How to Secure Your Company Against Late Payments

As the world gets smaller and the relationships between businesses become closer and more complex, one Company’s failure is no longer an isolated incident. As the global economy struggles to return to growth, many companies are fighting for survival because their own clients have failed to pay, leaving them struggling with limited cash flow to make their own payments.

Work is ongoing in a number of countries to encourage businesses to pay up faster.

Businesses around the region are a long way from the security of a framework guaranteeing payments in a set time and the consequences can be severe. Atradius’ Payment Practices Barometer for November 2013 found that an average of 27.5 per cent of the total value of invoices sent out to domestic customers by respondents in the Asia-Pacific region remained unpaid at the due date. But businesses are not necessarily powerless in the fact of late payment: there are tools at their disposal to help mitigate the potential damage.

Security and visibility through Corporate Cards
As well as making credit repayments to banks, it is equally important for businesses to stay on top of payments to suppliers. It is in everyone’s interest to maintain good working relationships and not disrupt suppliers’ cash flow, ensuring that business keeps running smoothly for all concerned. This means all payments need to be made regularly, in full and on or before the due date.

The majority of payments - especially across borders - are made electronically, which has led to a rise in the importance of CorporateCards. In this respect their biggest advantage is that they guarantee the flow of credit. Businesses can benefit from longer payment deadlines up to 51days after invoicing, which helps shore up cash flow but also keeps interest payments down. Although suppliers are paid straight away by the bank, the Company only has to pay after the established payment period, giving them extra time to meet their obligations. Thus Corporate Cards can provide a solution that suits both parties.

In addition, Corporate Cards can make it much easier to track cash flow by offering maximum visibility over incoming and outgoing payments. Because they provide quick access to real-time data, Corporate Cards allow payments to be reconciled and monitored with greater efficiency. This means businesses always know exactly how much working capital they have to play with.

Bad debt coverage
When even a small payment delay can cause real problems throughout the supply chain and production, the consequences of non-payment can be even more dramatic. In circumstances where a supplier breaks down completely, companies can face genuine risks.

A bad debt cover policy can be a viable solution when the worst happens. It has a number of advantages:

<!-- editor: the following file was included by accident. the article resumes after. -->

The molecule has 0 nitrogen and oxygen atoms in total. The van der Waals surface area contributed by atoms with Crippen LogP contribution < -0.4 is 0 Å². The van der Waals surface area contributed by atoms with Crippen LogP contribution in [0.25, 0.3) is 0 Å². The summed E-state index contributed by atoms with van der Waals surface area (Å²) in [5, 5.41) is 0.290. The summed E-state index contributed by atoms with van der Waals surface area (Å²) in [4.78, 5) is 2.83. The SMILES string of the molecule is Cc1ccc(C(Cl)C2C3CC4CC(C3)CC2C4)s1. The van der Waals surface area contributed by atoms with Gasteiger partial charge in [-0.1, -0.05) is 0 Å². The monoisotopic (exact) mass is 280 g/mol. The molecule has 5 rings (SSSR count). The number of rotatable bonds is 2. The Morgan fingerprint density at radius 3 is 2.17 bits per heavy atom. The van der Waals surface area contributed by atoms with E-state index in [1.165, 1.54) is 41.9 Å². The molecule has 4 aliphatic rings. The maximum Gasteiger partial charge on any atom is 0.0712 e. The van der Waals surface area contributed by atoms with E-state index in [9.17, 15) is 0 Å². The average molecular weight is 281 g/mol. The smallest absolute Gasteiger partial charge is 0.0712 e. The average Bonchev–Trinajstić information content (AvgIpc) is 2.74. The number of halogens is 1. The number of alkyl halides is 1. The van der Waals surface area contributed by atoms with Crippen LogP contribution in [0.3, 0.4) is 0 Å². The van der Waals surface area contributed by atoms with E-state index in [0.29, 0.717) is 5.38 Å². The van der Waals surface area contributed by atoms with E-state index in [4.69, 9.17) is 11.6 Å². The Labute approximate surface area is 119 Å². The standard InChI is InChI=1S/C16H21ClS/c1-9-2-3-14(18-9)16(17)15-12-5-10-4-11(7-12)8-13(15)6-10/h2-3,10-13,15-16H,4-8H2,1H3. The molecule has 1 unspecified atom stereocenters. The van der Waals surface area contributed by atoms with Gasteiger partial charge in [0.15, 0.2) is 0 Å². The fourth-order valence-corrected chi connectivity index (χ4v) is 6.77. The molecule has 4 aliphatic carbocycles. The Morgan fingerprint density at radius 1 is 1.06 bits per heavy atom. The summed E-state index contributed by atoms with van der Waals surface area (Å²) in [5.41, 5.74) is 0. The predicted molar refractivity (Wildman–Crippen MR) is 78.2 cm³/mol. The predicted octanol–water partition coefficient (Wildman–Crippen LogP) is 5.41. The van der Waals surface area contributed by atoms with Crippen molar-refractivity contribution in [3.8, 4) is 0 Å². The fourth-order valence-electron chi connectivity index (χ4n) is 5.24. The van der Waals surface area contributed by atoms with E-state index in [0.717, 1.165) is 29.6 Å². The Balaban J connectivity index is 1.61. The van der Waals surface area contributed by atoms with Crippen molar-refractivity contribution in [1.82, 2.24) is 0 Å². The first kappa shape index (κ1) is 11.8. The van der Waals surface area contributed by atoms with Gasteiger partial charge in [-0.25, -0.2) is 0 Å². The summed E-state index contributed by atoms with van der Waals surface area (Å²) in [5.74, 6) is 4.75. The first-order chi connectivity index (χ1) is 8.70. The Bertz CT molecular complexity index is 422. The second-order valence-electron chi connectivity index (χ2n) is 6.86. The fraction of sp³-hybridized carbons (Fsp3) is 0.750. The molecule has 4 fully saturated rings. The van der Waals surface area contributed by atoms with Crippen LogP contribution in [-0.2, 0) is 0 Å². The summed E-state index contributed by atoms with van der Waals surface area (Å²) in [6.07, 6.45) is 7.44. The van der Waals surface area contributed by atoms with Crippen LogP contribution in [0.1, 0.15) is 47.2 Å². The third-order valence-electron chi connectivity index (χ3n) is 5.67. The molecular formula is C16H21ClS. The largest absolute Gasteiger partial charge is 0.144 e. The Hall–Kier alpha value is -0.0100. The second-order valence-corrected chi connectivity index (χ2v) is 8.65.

• You can get paid without waiting for your debtor to undergo insolvency proceedings

  • Compensation for unpaid debts

  • If your client does default, you have some protection from bankruptcy

  • You get support with claims against clients from different countries

  • Legal protection, including meeting the costs of any legal enforcement and mediation

  • Claims management will help to make sure your company stays solvent and doesn’t suffer from cash flow problems

Supplier credit as an interim solution
Suppliers may provide short-term loans to clients on the basis of a fixed, agreed payment deadline. In some territories, the guarantee of choice for this kind of finance is known as a reservation of title, which means the supplier owns the goods and can demand their return until payment has been received. It can be easier to obtain than bank finance because there is no need for credit checks or other formalities, but interest is often higher.

Fight for outstanding payments
Debt losses can be a major risk, especially for small and medium-sized enterprises that have fewer resources to fall back on. But depending on the countries you and your debtors are based in, there are options for dealing with defaulters. Businesses need to seek legal advice as early as possible to ensure they are making the most of their rights.

Some businesses may prefer to settle out of court in order to reduce the cost of legal proceedings, but they will still need to speak to an attorney who might be able to arrange a repayment plan. If payment is still not received, legal action may be the last resort.

If a debt collection agency is brought in under extreme circumstances, businesses need to offset that cost against the value of the debts they will be recovering. It may be more worthwhile to use a factoring company, which collects the debt on its own behalf after offering the creditor anything up to 90 per cent of what they are owed. Still, it may be that this is the best option compared to the danger of losing the whole payment.